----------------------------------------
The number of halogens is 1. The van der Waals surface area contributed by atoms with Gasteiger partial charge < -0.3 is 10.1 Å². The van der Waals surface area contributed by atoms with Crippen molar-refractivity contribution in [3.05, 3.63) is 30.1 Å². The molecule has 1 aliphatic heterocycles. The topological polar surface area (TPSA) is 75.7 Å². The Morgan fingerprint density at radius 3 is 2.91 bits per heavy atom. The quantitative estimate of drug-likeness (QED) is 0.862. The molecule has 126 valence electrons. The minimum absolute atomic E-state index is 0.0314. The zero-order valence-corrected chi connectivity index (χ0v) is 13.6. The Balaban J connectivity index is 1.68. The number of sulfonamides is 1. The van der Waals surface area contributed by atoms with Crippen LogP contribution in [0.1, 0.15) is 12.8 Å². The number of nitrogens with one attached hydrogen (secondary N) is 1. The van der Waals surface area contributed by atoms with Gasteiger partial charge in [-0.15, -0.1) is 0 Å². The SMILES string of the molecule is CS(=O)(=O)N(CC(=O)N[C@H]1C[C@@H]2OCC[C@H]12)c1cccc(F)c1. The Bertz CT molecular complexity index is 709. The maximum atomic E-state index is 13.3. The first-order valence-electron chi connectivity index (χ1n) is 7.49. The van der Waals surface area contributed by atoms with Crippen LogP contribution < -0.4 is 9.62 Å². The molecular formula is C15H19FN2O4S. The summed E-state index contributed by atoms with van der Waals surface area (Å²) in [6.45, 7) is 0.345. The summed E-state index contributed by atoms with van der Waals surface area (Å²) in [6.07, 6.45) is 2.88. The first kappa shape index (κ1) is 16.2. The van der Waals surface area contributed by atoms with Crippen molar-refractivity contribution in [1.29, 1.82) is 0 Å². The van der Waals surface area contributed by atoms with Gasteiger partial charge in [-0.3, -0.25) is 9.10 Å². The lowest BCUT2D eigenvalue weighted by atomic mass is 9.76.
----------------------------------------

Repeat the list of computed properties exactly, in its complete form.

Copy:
The number of halogens is 1. The van der Waals surface area contributed by atoms with Gasteiger partial charge < -0.3 is 10.1 Å². The van der Waals surface area contributed by atoms with Crippen molar-refractivity contribution in [3.05, 3.63) is 30.1 Å². The molecule has 1 aliphatic heterocycles. The topological polar surface area (TPSA) is 75.7 Å². The Morgan fingerprint density at radius 3 is 2.91 bits per heavy atom. The quantitative estimate of drug-likeness (QED) is 0.862. The molecule has 126 valence electrons. The minimum absolute atomic E-state index is 0.0314. The zero-order valence-corrected chi connectivity index (χ0v) is 13.6. The Balaban J connectivity index is 1.68. The number of sulfonamides is 1. The van der Waals surface area contributed by atoms with Crippen LogP contribution in [0.1, 0.15) is 12.8 Å². The number of nitrogens with one attached hydrogen (secondary N) is 1. The van der Waals surface area contributed by atoms with Gasteiger partial charge in [-0.15, -0.1) is 0 Å². The SMILES string of the molecule is CS(=O)(=O)N(CC(=O)N[C@H]1C[C@@H]2OCC[C@H]12)c1cccc(F)c1. The Bertz CT molecular complexity index is 709. The maximum atomic E-state index is 13.3. The first-order valence-electron chi connectivity index (χ1n) is 7.49. The van der Waals surface area contributed by atoms with Crippen LogP contribution < -0.4 is 9.62 Å². The molecular formula is C15H19FN2O4S. The summed E-state index contributed by atoms with van der Waals surface area (Å²) in [6.45, 7) is 0.345. The summed E-state index contributed by atoms with van der Waals surface area (Å²) in [6.07, 6.45) is 2.88. The first kappa shape index (κ1) is 16.2. The van der Waals surface area contributed by atoms with Crippen molar-refractivity contribution in [1.29, 1.82) is 0 Å². The van der Waals surface area contributed by atoms with Gasteiger partial charge in [-0.3, -0.25) is 9.10 Å². The lowest BCUT2D eigenvalue weighted by atomic mass is 9.76.